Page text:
US Building of the Week

New Mexico School for the Arts

Lake|Flato Architects + Studio SW Architects
1. June 2021
Photo: Peter Molick
Project: New Mexico School for the Arts, 2019
Location: Santa Fe, New Mexico, USA
Client: New Mexico School for the Arts (NMSA)
Architects: Lake|Flato Architects + Studio SW Architects
Lake|Flato Architects: Brandi Rickels (Design Principal), Seema Kairam (Project Architect), Greg Papay (Design Advisor)
Associate Architect: Studio SW Architects (Bob Heiser, Steve Osborn)
Structural Engineer: Luchini Trujillo
MEP/FP Engineer: BG Buildingworks
Landscape Architect: Surroundings
Contractor: Klinger Constructors
Site Area: 215,000 sf
Building Area: 75,000 sf
Photo: Peter Molick
What were the circumstances of receiving the commission for this project?

Our team was one of about a dozen invited to participate in a Request for Qualifications (RFQ)/Interview process. The initial qualification was a New Mexico presence, so when Studio SW Architects was contacted, they reached out to Lake|Flato (LF) to join the team. They were the only NM firm to look outside the state for a partner with a deep array of learning-focused projects. The possibilities of the combination was enticing to NMSA, so they selected us after the interview round.

Photo: Peter Molick
Please provide an overview of the project.

As the nation’s only public boarding school for talented arts students, the New Mexico School for the Arts provides transformational opportunities to New Mexico’s promising young artists. Located at the intersection of Santa Fe’s historic core and the bohemian Railyard District in the Sanbusco Center, the new home for the School embraces the character of this varied context and the buildings’ rich history. Repurposed buildings that were previously a lumber mill, storage depot, bookstore and mini-mall retail center form The New Mexico School for the Arts, where students work in Drama, Music, Dance, Visual Arts, and Creative Writing.

Photo: Peter Molick
What are the main ideas and inspirations influencing the design of the project?

Combining the realities of the existing buildings with the needs of the school, the original lumber yard “drive through” became the school’s Paseo, the organizing street that feeds to classrooms and studios. The original lumber yard office, the salmon-colored brick structure, hosts visual art exhibitions. Arts studios occupy the north of the Paseo, spilling out to an art porch and harnessing the Northern light of New Mexico. Music studios occupy the tilt-wall shell of an old building, which reinforces the spaces’ acoustical needs. Dance and Drama cohabitate in the stucco clad ‘World Market’ building, a funky retail center embellished with natural light and acoustical isolation. Outdoor spaces extend and enhance the indoor experience – the front entry planters and berms provide protection in the urban setting while directing student and visitor traffic to the main entry. The integration of a dozen different structural, mechanical and façade systems serve as a pleasant reminder of the buildings’ history.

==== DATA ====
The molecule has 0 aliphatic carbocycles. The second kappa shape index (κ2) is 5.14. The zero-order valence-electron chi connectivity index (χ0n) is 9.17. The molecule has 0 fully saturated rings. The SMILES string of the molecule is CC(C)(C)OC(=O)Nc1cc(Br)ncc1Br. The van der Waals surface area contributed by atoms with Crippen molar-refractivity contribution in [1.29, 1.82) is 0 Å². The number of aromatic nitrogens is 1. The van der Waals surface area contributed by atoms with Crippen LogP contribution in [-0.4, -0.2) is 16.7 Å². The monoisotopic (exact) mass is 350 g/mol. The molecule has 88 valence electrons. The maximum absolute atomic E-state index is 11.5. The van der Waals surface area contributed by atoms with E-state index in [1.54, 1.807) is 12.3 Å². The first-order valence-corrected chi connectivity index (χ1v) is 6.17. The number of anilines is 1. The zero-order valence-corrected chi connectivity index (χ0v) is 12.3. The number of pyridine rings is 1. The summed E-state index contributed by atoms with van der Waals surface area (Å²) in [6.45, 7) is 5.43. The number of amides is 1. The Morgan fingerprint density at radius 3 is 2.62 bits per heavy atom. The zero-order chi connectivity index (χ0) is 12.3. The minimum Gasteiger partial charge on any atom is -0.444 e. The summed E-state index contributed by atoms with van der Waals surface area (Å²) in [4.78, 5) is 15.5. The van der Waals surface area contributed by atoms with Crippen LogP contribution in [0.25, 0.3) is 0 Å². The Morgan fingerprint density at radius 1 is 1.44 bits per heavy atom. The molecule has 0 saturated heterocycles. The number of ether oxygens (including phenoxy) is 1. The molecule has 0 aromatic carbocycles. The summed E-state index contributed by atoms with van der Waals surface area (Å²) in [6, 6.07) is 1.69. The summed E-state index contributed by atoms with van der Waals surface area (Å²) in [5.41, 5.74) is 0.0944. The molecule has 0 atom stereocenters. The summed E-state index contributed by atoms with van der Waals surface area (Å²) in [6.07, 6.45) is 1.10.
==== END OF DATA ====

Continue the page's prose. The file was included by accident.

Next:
Paseo (Photo: Peter Molick)
How does the design respond to the unique qualities of the existing building?

Located at the intersection of Santa Fe’s historic core and the bohemian Railyard District, NMSA’s new home embraces the character of its eclectic context and the buildings’ rich histories. The project’s most daunting challenges — to repurpose over a dozen different buildings built across 140 years into effective and inspirational arts and academic spaces — proved to be its most stimulating. NMSA worked with the design team to align the eccentricities of the existing conditions, the modest budget, the idiosyncrasies of the city and state’s historic preservation permitting agencies with the needs of the various arts functions to create purposeful, high performance learning environments.

Dance Studio (Photo: Peter Molick)
How did the project change between the initial design stage and its completion?

The project started out making its best effort to use the existing buildings to as close as possible to "as is." However, once we got deeper into the investigation, it was determined that wood columns in about a quarter of the building sat on compacted dirt, not foundations. While staying within the envelope of the building, new steel framing allowed us to create more open art studio areas.

Art Studio (Photo: Peter Molick)
Was the project influenced by any trends in energy-conservation, construction, or design?

The design focused significantly on student health and wellness. As a 75,000 sf mini-mall in multiple, tired structures, the existing building lacked many aspects that would promote occupant health and wellness. Where possible, apertures were added to the facade and skylights to the ceiling, creating direct connections and views to nature while introducing daylight throughout.

Water harvesting techniques from site and roofs help to combat erosion and flash flooding, while retaining berms in the front of the school help prevent flooding from Montezuma street. NMSA irrigates its native, low water use landscaping with a non-potable water source, reducing demand on the city’s potable system. Low flow and low water use fixtures cut internal demand to levels 30% below code requirements. Rain water on building roofs is channeled to exterior canals, allowing for future integration of rainwater catchment systems.

Email interview conducted by John Hill.

Art Studio (Photo: Peter Molick)
Gallery (Photo: Peter Molick)
Drawing courtesy of Lake|Flato Architects
Drawing courtesy of Lake|Flato Architects
Drawing courtesy of Lake|Flato Architects
Drawing courtesy of Lake|Flato Architects

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